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Christmas Traditions and Being Grateful

Christmas is a time of tradition, family, giving and reflection. It is my favourite time of year and for that I am grateful. You see, I am lucky. I have my health, and I have a beautiful healthy and loving family. But there are families out there not so lucky as Nat or myself and Christmas is a time when not only are those less fortunate top of mind, but it also offers a great reason to give to others.

This year I have looked around with awe at those who have organised Christmas drives to less fortunate schools or gatherings of items for the Auckland City Mission and other charities. There are those who volunteer at the meal service for the hungry, people who buy and donate clothes, toys or food for others and I just think it is wonderful that there are so many generous souls out there.

A friend of ours this year organised a Christmas Drive for which she asked for donations of pillowcase stuffed with wrapped presents for children unlikely to get anything on Christmas Day. Not only were we doing something wonderful and giving for others but it gave me a real opportunity to teach the children the importance of giving at Christmas – not just about receiving. The children each decorated two pillowcases – for boys and girls – and a visit to the Warehouse enabled them to choose toys to give to these other children. We stuffed it full of coloured pens and pads, nerf guns and dolls, jigsaws and other things. Not only that but I asked each child to choose a book from their own collection to donate and a toy which was in good condition from their own toys. I wanted them to learn that material possessions weren’t important and that it is a great feeling to give something away of your own to someone who needs it more.Christmas Drive

The children really enjoyed it and afterwards I shared the photos of the Christmas Drive so they could see for themselves

Another friend of mine organised a Auckland City Mission Run and she gathered donations from a variety of friends and family after sending out a plea via facebook. Every year she takes her 3 boys and they choose something to donate – it could be food, clothing, something more practical or toys for young children. It varies every year. The children are really into it and this year her eldest who was particularly touched by an article that appeared in the local newspaper, wanted to buy a bed to donate.

The fact that the children understand not only about giving but about why they are giving is excellent. They don’t have to be too young to get involved in projects like this and it really teaches them not only the reality of our world today but it teaches them to care for others and to be thankful for what they themselves have got.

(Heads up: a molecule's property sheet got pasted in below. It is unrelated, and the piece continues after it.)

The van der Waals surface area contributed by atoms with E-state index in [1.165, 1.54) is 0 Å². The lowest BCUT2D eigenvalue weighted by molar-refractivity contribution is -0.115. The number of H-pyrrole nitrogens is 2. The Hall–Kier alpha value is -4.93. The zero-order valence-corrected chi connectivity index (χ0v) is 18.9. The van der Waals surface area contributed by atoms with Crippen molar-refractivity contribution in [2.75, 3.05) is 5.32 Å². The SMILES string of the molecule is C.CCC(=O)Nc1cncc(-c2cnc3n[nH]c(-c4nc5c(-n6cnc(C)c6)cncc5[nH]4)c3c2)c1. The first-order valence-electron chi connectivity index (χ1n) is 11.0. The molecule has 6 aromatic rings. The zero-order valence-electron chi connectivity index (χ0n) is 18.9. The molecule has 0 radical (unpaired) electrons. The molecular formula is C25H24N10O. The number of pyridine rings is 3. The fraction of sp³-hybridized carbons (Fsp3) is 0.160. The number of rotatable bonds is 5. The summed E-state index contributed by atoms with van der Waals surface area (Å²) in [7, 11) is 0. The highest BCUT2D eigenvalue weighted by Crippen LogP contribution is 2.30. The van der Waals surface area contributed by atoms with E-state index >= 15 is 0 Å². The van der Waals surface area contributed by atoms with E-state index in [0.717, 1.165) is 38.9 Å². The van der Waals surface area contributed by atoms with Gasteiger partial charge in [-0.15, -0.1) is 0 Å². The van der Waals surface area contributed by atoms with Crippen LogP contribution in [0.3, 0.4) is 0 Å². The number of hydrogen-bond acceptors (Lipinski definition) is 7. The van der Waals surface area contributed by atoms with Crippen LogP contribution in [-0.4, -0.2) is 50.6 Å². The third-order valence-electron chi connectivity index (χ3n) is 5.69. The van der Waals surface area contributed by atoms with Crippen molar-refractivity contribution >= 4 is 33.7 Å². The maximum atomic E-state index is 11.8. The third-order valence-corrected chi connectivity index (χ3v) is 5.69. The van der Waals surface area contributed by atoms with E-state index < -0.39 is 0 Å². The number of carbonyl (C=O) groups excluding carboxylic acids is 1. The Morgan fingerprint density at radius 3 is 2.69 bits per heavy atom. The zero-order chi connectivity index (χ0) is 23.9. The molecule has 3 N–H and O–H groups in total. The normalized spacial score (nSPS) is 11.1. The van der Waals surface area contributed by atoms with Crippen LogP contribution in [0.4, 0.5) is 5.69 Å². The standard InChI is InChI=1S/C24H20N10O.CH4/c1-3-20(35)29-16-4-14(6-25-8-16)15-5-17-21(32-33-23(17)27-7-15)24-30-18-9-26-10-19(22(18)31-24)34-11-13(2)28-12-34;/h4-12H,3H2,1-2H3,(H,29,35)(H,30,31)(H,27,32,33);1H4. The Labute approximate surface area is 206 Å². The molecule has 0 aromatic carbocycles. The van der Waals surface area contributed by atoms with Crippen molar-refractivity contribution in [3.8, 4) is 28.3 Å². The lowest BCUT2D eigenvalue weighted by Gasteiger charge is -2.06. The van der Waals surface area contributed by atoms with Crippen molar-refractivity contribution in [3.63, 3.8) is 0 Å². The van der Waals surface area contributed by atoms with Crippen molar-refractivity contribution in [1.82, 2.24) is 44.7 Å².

It’s great to start a family Christmas tradition like this each¬† year to make all of us recognise how much we have. Nat interviewed someone recently who said that each morning she gets up and writes down 5 things she is grateful for. It completely reframes her mind for the day and automatically puts her in a really positive setting for the day. It is a great thing to do and something I am currently trying. I wake up in the mornings and, as Sasha or Jack climb into bed for a snuggle, rather than resenting the fact that they are waking me, I am enjoying the cuddles and kisses and tickles I am receiving and realising how lucky I am.

As close friends of mine are going through a particularly tough time at the moment I look at my children and can’t stop kissing them and hugging them and telling them how much I love them. Never take anything for granted, folks. None of us know what is around the corner so keep your family close, healthy and loved and treat Christmas as the precious time it is.

A happy and healthy Christmas to all of you this year.

From Jacqui and Nat xxx

Listen to our whole Christmas Traditions and Being Grateful podcast by clicking here.

Written by

Jacqui Lockington is a working mum. Jacqui works full-time for an advertising agency in New Zealand and juggles life at work with being mum to two young children, Jack and Sasha. Jacqui is married to John and has published her first book with co-author, Nat - If Only They'd Told Me. She does public speaking and regularly blogs and records podcasts. Jacqui trained in journalism in London and worked in radio, newspapers, public relations and advertising before moving to New Zealand where she currently lives with her family. You can contact Jacqui at